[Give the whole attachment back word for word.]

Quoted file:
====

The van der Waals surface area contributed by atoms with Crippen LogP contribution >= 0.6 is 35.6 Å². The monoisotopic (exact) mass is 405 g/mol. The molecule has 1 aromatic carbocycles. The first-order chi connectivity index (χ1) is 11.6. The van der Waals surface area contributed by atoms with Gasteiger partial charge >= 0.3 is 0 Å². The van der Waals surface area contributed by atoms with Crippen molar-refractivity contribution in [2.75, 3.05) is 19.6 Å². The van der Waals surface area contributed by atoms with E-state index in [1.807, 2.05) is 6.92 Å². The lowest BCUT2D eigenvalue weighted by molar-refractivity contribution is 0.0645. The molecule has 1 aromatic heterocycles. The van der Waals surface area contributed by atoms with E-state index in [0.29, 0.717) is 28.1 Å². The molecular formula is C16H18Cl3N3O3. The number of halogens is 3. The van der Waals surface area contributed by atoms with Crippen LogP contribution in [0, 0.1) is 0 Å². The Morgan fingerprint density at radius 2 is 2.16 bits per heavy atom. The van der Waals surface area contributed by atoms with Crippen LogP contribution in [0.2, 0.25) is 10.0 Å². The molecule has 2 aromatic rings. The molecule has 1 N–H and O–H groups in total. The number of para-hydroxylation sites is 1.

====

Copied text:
The van der Waals surface area contributed by atoms with Crippen LogP contribution >= 0.6 is 35.6 Å². The monoisotopic (exact) mass is 405 g/mol. The molecule has 1 aromatic carbocycles. The first-order chi connectivity index (χ1) is 11.6. The van der Waals surface area contributed by atoms with Gasteiger partial charge >= 0.3 is 0 Å². The van der Waals surface area contributed by atoms with Crippen molar-refractivity contribution in [2.75, 3.05) is 19.6 Å². The van der Waals surface area contributed by atoms with E-state index in [1.807, 2.05) is 6.92 Å². The lowest BCUT2D eigenvalue weighted by molar-refractivity contribution is 0.0645. The molecule has 1 aromatic heterocycles. The van der Waals surface area contributed by atoms with E-state index in [0.29, 0.717) is 28.1 Å². The molecular formula is C16H18Cl3N3O3. The number of halogens is 3. The van der Waals surface area contributed by atoms with Crippen LogP contribution in [0, 0.1) is 0 Å². The Morgan fingerprint density at radius 2 is 2.16 bits per heavy atom. The van der Waals surface area contributed by atoms with Crippen LogP contribution in [0.2, 0.25) is 10.0 Å². The molecule has 2 aromatic rings. The molecule has 1 N–H and O–H groups in total. The number of para-hydroxylation sites is 1.